June 28 (Bloomberg) -- Greek bonds rose the most in more than a week on speculation that lawmakers will approve a set of austerity measures tomorrow, moving the country closer to receiving additional international bailout funding.
Spanish and Portuguese 10-year debt also advanced. German two-year notes fell after European Central Bank President Jean- Claude Trichet signaled policy makers are ready to raise interest rates for a second time this year and reports showed inflation in some German states accelerated.
“We expect the Greek vote to be passed, and we should get a small sell-off in bunds and see some tightening of periphery spreads when that happens,” Peter Chatwell, a fixed-income strategist at Credit Agricole Corporate & Investment Bank in London.
The yield on Greek 10-year bonds fell 35 basis points to 16.45 percent, the lowest since June 9, as of 4:36 p.m. in London. The yield fell as much as 42 basis points, the biggest drop since June 17. The 6.25 percent securities maturing in June 2020 advanced 1.03, or 10.30 euros per 1,000-euro ($1,436) face amount, to 53.795. Two-year Greek yields tumbled 87 basis points to 28.51 percent.
The yield on 10-year Portuguese bonds dropped 18 basis points to 11.50 percent and the rate on similar-maturity Spanish securities was six basis points lower at 5.63 percent.
Greek 10-year bonds have slumped this quarter, pushing yields up more than 3.5 percentage points, as traders added to bets the nation will default. The Greek parliament is debating a package of budget cuts and asset sales that’s needed before the nation can tap a fifth loan payment from last year’s 110 billion-euro bailout accord.
Creditors including German and French banks may be headed toward a rollover agreement involving 70 percent of their bonds to prevent Greece from running out of cash. The proposal by French banks depends upon credit-rating firms not cutting their grade on Greece and existing or newly issued government securities to default, according to a draft of the plan.
Germany’s biggest banks and insurers will meet with the Finance Ministry in Berlin tomorrow as they seek to reach an agreement on their contribution to a Greek aid package, according to two people with knowledge of the matter.
“The market is looking more to the positive side right now and that’s spilling over into general sentiment toward peripherals,” said Marius Daheim, a senior fixed-income strategist at Bayerische Landesbank in Munich. “The news flow regarding Greece has been slightly upbeat. It looks like there is a chance we will see an approval of the new savings package, which will clear the way for further funding.”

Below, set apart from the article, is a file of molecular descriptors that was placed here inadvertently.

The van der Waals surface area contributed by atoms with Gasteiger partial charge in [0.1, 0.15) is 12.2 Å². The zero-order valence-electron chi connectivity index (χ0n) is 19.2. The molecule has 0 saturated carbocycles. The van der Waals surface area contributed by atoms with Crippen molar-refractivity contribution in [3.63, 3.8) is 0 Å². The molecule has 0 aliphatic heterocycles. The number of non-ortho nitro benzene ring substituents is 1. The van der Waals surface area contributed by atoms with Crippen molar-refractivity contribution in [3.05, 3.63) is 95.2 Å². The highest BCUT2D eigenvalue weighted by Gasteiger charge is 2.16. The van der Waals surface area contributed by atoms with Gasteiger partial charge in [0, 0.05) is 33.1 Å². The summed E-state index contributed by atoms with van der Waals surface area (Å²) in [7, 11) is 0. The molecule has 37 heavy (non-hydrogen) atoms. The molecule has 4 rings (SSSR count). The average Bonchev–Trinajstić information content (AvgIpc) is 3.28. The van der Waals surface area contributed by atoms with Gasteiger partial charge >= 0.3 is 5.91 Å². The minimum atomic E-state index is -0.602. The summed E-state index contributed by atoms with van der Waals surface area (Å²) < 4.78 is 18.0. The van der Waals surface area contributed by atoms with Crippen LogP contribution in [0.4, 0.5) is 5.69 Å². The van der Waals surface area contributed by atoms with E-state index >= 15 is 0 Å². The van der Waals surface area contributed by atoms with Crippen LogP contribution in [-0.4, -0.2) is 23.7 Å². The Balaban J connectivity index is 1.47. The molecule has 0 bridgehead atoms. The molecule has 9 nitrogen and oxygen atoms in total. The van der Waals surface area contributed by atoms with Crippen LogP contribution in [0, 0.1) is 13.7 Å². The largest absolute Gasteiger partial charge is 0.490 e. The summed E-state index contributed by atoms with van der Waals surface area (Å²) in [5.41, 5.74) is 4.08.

‘No Plan B’
Fitch Ratings will “very likely” deem Greece in default should the European Union go ahead with the plan to get private investors to roll over their Greek bonds, David Riley, London- based head of sovereign ratings, wrote in a letter in the Financial Times today. There is “no plan B” for Greece to avoid default if it doesn’t endorse the revised economic plan, European Union Economic and Monetary Commissioner Olli Rehn said in a statement today.
German two-year notes dropped, with the yield rising nine basis points to 1.47 percent. The 10-year bund yield was four basis points higher at 2.93 percent.
“We’re taking the decision progressively to anchor inflation expectations,” Trichet said at a press conference in Amsterdam today following a seminar with central bankers from the Asia-Pacific region. “As far as we’re concerned, we’re in strong vigilance mode.”
Trichet has used the “strong vigilance” phrasing in speeches before previous interest-rate increases.
Inflation quickened to 2.1 percent in the German state of Hesse and to 2.5 percent in North Rhine-Westphalia, data today showed.
The yield on 10-year Italian securities was little changed, after earlier rising as much as four basis points to 5 percent. The nation sold 3 billion euros of 10-year bonds at a yield of 4.94 percent, up from 4.73 percent when securities of similar maturity were auctioned on May 30. Investors demanded 1.33 times the amount of bonds sold, compared with a bid-to-cover ratio of 1.50 at the last sale.
Market research group GfK AG forecast that its consumer sentiment index, based on a survey of about 2,000 Germans, will rise to 5.7 in July from a revised 5.6 in June. Economists in a Bloomberg survey predicted the index would fall to 5.3.
Germany plans to sell 60 billion euros of debt in the third quarter, the Federal Finance Agency said, cutting its sales target by 16 percent from December.
German government bonds handed investors a profit of 0.8 percent this year, compared with 3.4 percent for U.S. Treasuries and 3.2 percent for U.K. gilts, according to indexes compiled by Bloomberg and the European Federation of Financial Analysts Societies.
--With assistance from Sonia Sirletti in Milan. Editors: Keith Campbell, Mark McCord.
To contact the reporters on this story: Emma Charlton in London at email@example.com; Paul Dobson in London at firstname.lastname@example.org
To contact the editor responsible for this story: Daniel Tilles at email@example.com